The Day at a Glance | January 11 2021

The Top

· Industrial production increased 1.1% in Mexico during November.

· FED would consider decreasing its purchasing program this year if the recovery is firm.

· Markets start to take interest rates rises in 2023 into consideration.

· Economic indicators: Inflation in China accelerates during December, boosted by food prices (0.2% annual).

Economic environment

Data published by the INEGI this morning confirmed a 1.1% monthly rise in industrial activity in Mexico during November. At an annual rate, activity set 3.3% under its level recorded in November of 2019. Industrial activity expanded mostly in the construction sector (2.2% monthly), but a standstill was recorded in manufacturing (0%) and in mining (0.1%), with the lowest monthly growth figures since May; meanwhile, public services recorded a contraction (-2.3%). At an annual rate, all sectors remain in contraction, even though manufacturing (-1.2% annual) and mining (-2.5%) have performed the best. In the January-November period, industrial services recorded a 10.7% contraction compared to the same period of the previous year. The industries that recorded the largest contractions in the period are textiles (-32.5%), clothes manufacturing (-35.4%), manufacturing of leather goods and construction of civil engineering works (25.6%). The data confirms the recovery`s loss of momentum in the industrial sector at the end of 2020. The recovery is expected to regain strength in 2021, especially in export-oriented industries once the US economy is boosted by new fiscal stimuli in the first semester of the year and by the distribution of vaccines in the second.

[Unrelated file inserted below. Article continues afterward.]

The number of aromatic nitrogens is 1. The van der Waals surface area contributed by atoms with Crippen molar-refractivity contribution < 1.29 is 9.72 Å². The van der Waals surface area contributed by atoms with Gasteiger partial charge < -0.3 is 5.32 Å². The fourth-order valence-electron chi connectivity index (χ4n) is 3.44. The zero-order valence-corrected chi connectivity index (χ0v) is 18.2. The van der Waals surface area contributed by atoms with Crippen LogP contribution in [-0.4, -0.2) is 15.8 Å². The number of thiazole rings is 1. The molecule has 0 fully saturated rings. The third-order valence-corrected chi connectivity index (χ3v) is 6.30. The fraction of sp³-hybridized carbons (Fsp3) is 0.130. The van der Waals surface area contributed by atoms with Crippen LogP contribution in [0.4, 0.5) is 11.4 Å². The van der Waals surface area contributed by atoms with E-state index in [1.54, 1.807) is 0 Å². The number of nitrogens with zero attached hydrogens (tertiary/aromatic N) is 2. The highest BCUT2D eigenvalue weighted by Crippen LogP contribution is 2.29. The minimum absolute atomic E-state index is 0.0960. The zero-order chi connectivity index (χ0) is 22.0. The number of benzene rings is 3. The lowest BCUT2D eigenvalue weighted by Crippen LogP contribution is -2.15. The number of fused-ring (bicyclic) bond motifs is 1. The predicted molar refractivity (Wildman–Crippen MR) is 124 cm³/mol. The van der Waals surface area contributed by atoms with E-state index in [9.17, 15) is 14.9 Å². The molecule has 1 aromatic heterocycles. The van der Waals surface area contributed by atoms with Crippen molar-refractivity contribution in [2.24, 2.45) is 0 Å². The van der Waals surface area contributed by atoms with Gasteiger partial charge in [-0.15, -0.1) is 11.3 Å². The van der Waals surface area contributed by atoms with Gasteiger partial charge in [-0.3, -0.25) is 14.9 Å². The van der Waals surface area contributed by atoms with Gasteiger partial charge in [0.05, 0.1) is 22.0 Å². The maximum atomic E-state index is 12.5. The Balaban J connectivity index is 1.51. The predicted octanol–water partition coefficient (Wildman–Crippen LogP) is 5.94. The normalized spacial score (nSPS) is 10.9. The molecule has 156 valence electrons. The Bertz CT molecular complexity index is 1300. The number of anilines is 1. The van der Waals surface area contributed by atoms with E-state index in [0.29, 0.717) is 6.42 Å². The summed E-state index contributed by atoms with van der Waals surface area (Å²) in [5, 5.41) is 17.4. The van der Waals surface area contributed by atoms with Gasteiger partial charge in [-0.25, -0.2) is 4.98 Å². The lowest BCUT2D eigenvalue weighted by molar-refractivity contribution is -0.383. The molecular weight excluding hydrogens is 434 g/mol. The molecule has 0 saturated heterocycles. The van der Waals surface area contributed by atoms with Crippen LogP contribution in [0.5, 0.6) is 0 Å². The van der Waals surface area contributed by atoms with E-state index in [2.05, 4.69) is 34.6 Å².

Members of the Federal Open Market Committee assured that they consider reducing the asset purchasing program`s volume if economic recovery is strong in 2021. Charles Evans of the Chicago FED and Raphael Bostic of the Atlanta FED assured that they would agree with backing up a reduction in the asset purchasing program`s volume in financial markets on behalf of the central bank towards the end of 2021 – but only if the economy is showing enough strength. In contrast, Vice Chairman of the FED Richard Clarida said that he doesn’t expect to see changes in the program in 2021. Currently, the FED buys bonds from the US Treasury at a rate of $120 billion monthly dollars as a way to back markets in midst of the crisis due to the pandemic. Markets, on their part, have started to discount greater levels of inflation and growth in the next years given the aggressive monetary and, above all, fiscal stimuli. Upwards adjustments regarding interest rates in the US are starting to be taken into account in the money market; meanwhile, in sovereign debt markets, the 10 year Treasury bond reached a 1.1% rate, its highest level since the start of the pandemic. Both factors have boosted the dollar`s recovery since the end of last week.

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